CHAPEL HILL, N.C. (WTVD) -- With the roll-out of the coronavirus vaccines, those working from home are now wondering when they'll be returning to the office.
Those in the mostly shuttered service industry who can't work from home are more ready for a return to the workplace than anyone. Meanwhile, many small and medium-size business owners say they really can't wait any longer to return to the workplace.
But even when the government allows that return, if it's not done safely things could get worse fast--both in terms of economics and health.
That's according to Leena Nylander-French who told ABC 11, "There is a rush, right now and I understand perfectly well. The businesses are hurting. North Carolina is hurting. The workers are hurting."
Nylander-French is a professor at UNC's Gillings School of Global Public Health and the director of the North Carolina Occupational Safety and Health Education and Research Center.
That makes her imminently qualified to lead the effort to get our state back to work without crashing the economy and healthcare system.
"If we're not careful," she said, "It definitely can be worse. It will affect the bottom line."
With money from the federal Cares Act her center has set up something called Carolina PROSPER. That stands for Promoting Safe Practices for Employees Return.
She said without a safety plan, a rush to reopen could sink already struggling small and medium-sized businesses.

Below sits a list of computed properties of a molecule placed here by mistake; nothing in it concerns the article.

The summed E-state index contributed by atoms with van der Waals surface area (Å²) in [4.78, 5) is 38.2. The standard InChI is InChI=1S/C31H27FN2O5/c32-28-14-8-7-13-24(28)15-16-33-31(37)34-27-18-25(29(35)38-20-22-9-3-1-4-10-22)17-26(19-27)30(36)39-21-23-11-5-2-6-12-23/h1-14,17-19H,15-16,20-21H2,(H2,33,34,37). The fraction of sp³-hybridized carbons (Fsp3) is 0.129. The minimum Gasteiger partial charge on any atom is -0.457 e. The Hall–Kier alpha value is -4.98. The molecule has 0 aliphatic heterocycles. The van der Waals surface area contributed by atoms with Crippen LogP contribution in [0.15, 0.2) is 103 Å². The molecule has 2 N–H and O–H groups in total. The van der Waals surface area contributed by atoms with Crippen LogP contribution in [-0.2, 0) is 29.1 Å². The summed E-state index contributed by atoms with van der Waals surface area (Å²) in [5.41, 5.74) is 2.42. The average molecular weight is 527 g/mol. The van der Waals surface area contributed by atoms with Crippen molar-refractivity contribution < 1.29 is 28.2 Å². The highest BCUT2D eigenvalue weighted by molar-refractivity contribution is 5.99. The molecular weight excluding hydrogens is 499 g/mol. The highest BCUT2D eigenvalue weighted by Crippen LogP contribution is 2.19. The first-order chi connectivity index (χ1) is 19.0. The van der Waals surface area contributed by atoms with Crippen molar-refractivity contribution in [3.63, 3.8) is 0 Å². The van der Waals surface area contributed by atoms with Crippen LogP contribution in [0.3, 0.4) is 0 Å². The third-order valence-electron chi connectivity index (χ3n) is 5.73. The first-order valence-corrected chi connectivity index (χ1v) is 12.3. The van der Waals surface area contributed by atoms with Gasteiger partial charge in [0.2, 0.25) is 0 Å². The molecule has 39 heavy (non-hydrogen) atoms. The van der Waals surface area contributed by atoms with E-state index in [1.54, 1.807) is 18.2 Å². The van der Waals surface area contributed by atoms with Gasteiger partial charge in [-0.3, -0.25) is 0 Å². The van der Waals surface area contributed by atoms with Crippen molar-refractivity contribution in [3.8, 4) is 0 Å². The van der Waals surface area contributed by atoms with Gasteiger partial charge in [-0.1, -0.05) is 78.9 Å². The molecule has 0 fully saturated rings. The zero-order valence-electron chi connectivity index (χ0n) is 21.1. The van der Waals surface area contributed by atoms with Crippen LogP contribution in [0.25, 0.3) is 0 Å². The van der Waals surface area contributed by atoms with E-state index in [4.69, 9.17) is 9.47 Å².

"My biggest fear is that we will have a lot of businesses that go under," Nylander-French said.
That's why her center and Carolina PROSPER are offering to help businesses navigate the safety swamp because owners can't expect employees to do that.
If they did, she imagined what could happen, saying, "The worst-case scenario is that there is one person or a couple of persons who have asymptotic or have symptoms and they come to work because they feel that they have to come to work or they need to come to work."
That could then lead to an outbreak and potentially more shutdowns that some businesses won't survive.
"We have about two million jobs involved in small and medium-sized businesses in North Carolina," Nylander-French said. "About half of those jobs are at risk."
So no matter how desperate businesses are to reopen, she said they shouldn't do it without a good game plan.
"Ventilation, disinfection, protocols and so forth to make sure that every single worker in the workplace is actually safe."
And that's just a portion of the advice Carolina PROSPER can impart to business leaders.
So Nylander-French hopes in the coming weeks and months many small and medium businesses will take advantage of their resources.